“With an advanced adhesive that employs microsphere technology, the media can be applied and reapplied many times over without any sacrifice in sticking power. This allows anyone to stick it where you want it without the need for professional installers,” adds O’Neill.
To start the process, Richardson recommends slowly removing the release liner. Removing it all at once makes it difficult to align the graphic and remove air bubbles, continues Colbath.
You can install using either a squeegee or a roller. “To install graphics using a squeegee, work from the center of the graphic out with firm, even pressure. Remove the remaining liner a few inches at a time using the squeegee to apply the remainder of the graphic to the floor. Use short, overlapping strokes from the center out,” explains Smith.
Alternatively, Causey believes a hard rubber roller yields a more successful application “It is better at evenly compressing the material to the texture of the surface and sealing the edges without friction, plus it is faster and more user friendly than a squeegee.”
To ensure a successful application for the intended duration of the floor graphic, it’s important to have proper care and keeping methods in place.
Smith says related to smooth, hard surfaces, it’s strongly recommended the floor graphic be waxed. This should be done about eight to 12 hours after installation when the adhesive has had enough time to set. The floor graphic should be waxed “especially if the graphic has overlapping seams or if a mechanical buffer or industrial strength floor cleaner is used for cleaning. Waxing seals and protects the graphic from industrial cleaning chemicals and power floor scrubbers.”
“While manual floor cleaning is recommended, materials designed for the application are typically compatible with mechanical floor scrubbers—you should just make sure to minimize the amount of water used,” suggests Edwards.
If a power washer is utilized for cleaning, Nicoletti recommends keeping it at least 3.5 feet from the surface and using a 25 degree nozzle.
Be aware of dirt halos, which are common issues associated with vinyl laminated graphics. “This is caused by a thick profile of a vinyl film and a floor laminate and enhanced by the fact that the graphic will shrink over time leaving a halo ring of dirt that is difficult to remove,” explains Leonard.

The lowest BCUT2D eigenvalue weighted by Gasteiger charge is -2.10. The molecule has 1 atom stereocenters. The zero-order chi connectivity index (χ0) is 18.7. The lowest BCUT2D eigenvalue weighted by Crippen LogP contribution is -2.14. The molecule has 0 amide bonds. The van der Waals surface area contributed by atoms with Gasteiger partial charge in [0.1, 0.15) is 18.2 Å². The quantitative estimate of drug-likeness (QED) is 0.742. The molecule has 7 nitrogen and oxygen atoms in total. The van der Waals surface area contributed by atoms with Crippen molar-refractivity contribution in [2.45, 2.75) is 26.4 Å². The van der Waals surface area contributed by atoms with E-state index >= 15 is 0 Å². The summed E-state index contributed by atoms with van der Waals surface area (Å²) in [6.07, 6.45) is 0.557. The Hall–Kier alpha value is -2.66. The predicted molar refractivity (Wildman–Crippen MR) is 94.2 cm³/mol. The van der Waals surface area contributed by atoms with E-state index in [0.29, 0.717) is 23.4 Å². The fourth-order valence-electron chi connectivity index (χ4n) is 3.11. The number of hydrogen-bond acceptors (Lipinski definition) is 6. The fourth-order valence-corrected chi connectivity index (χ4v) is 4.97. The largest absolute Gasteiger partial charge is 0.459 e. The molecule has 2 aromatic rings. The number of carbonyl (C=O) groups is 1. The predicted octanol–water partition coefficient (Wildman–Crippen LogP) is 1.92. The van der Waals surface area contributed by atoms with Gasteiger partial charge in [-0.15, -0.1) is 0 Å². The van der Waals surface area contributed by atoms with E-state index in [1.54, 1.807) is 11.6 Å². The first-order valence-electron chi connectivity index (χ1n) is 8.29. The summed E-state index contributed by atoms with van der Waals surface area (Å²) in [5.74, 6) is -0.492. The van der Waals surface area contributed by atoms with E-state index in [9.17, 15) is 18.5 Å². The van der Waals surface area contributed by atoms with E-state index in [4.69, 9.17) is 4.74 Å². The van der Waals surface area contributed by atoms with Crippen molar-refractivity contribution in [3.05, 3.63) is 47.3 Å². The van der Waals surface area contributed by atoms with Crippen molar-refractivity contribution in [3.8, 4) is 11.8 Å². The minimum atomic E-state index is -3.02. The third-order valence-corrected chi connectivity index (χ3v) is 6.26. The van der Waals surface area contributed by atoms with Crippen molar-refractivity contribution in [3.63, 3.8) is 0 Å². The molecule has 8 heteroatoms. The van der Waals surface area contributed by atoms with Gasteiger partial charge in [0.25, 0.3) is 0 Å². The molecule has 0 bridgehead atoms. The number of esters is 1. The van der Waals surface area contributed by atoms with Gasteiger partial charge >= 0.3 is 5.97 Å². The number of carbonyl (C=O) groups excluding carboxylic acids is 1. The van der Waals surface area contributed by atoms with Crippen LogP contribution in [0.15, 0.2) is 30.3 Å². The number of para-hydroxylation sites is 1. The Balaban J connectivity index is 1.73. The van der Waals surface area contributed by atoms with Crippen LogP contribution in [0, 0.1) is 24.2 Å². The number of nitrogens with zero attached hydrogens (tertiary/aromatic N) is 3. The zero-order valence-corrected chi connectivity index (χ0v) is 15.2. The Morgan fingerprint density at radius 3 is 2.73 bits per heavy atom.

In all scenarios, follow manufacturer instructions, advises Colbath. He lists generally accepted best practices like not flooding the graphic with cleaner/water when mopping, not running a buffer or other type of automated cleaning equipment on the graphic, and to clean the graphic, spray a non-solvent cleaner on top and wipe clean with a damp cloth.
Nekoosa recommends an edge sealer to extend the life of the floor graphic. “If edges lift at all from the floor, replace the graphic to avoid a tripping hazard,” notes Slovensky.
Focus on Flat
Smooth, hard surfaces like tile, laminate, vinyl, wood, smooth concrete, linoleum, ceramic floors, and even polished stone like granite and marble are compatible with a number of floor graphic materials as well as adhesive combinations. Depending on length of install as well as location there is an applicable solution that can lead to visible and functional success.
If you are a PSP more interested in floor graphics used on carpets, be sure to keep an eye out for our June issue. And for a conversation on all-things floor graphics, visit digitaloutput.net/webinars for archived broadcasts with panels of vendors from this article.
May2022, Digital Output